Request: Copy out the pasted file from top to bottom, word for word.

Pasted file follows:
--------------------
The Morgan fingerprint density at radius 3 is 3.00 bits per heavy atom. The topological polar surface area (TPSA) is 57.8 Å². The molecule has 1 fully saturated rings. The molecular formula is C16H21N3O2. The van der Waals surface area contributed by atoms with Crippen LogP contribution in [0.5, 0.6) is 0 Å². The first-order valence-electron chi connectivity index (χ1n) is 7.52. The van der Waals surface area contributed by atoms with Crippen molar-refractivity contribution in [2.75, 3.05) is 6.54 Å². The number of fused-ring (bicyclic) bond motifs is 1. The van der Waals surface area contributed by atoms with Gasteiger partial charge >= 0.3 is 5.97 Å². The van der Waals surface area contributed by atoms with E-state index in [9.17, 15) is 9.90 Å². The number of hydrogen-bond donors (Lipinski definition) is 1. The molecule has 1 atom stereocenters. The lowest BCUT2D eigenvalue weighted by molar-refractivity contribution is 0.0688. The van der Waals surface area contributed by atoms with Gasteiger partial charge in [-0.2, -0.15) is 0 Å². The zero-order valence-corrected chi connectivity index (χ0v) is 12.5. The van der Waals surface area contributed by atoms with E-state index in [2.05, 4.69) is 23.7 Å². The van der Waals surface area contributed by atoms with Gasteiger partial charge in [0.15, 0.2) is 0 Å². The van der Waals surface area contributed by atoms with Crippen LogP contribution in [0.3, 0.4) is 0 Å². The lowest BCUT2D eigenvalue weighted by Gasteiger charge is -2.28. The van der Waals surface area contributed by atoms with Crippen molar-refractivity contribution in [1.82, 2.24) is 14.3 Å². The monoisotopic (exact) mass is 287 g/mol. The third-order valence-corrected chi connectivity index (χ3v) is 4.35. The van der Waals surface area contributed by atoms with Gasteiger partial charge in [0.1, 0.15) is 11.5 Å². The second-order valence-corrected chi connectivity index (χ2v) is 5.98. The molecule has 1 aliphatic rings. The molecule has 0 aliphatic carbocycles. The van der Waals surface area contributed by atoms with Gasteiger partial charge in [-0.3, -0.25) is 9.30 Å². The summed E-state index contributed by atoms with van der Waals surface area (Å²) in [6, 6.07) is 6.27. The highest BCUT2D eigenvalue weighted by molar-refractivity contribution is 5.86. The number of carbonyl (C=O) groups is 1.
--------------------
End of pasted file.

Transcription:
The Morgan fingerprint density at radius 3 is 3.00 bits per heavy atom. The topological polar surface area (TPSA) is 57.8 Å². The molecule has 1 fully saturated rings. The molecular formula is C16H21N3O2. The van der Waals surface area contributed by atoms with Crippen LogP contribution in [0.5, 0.6) is 0 Å². The first-order valence-electron chi connectivity index (χ1n) is 7.52. The van der Waals surface area contributed by atoms with Crippen molar-refractivity contribution in [2.75, 3.05) is 6.54 Å². The number of fused-ring (bicyclic) bond motifs is 1. The van der Waals surface area contributed by atoms with Gasteiger partial charge >= 0.3 is 5.97 Å². The van der Waals surface area contributed by atoms with E-state index in [9.17, 15) is 9.90 Å². The number of hydrogen-bond donors (Lipinski definition) is 1. The molecule has 1 atom stereocenters. The lowest BCUT2D eigenvalue weighted by molar-refractivity contribution is 0.0688. The van der Waals surface area contributed by atoms with Gasteiger partial charge in [-0.2, -0.15) is 0 Å². The zero-order valence-corrected chi connectivity index (χ0v) is 12.5. The van der Waals surface area contributed by atoms with E-state index in [2.05, 4.69) is 23.7 Å². The van der Waals surface area contributed by atoms with Gasteiger partial charge in [0.15, 0.2) is 0 Å². The van der Waals surface area contributed by atoms with Crippen LogP contribution in [0.3, 0.4) is 0 Å². The lowest BCUT2D eigenvalue weighted by Gasteiger charge is -2.28. The van der Waals surface area contributed by atoms with Crippen molar-refractivity contribution in [1.82, 2.24) is 14.3 Å². The monoisotopic (exact) mass is 287 g/mol. The third-order valence-corrected chi connectivity index (χ3v) is 4.35. The van der Waals surface area contributed by atoms with Gasteiger partial charge in [0.1, 0.15) is 11.5 Å². The second-order valence-corrected chi connectivity index (χ2v) is 5.98. The molecule has 1 aliphatic rings. The molecule has 0 aliphatic carbocycles. The van der Waals surface area contributed by atoms with Gasteiger partial charge in [-0.3, -0.25) is 9.30 Å². The summed E-state index contributed by atoms with van der Waals surface area (Å²) in [6, 6.07) is 6.27. The highest BCUT2D eigenvalue weighted by molar-refractivity contribution is 5.86. The number of carbonyl (C=O) groups is 1.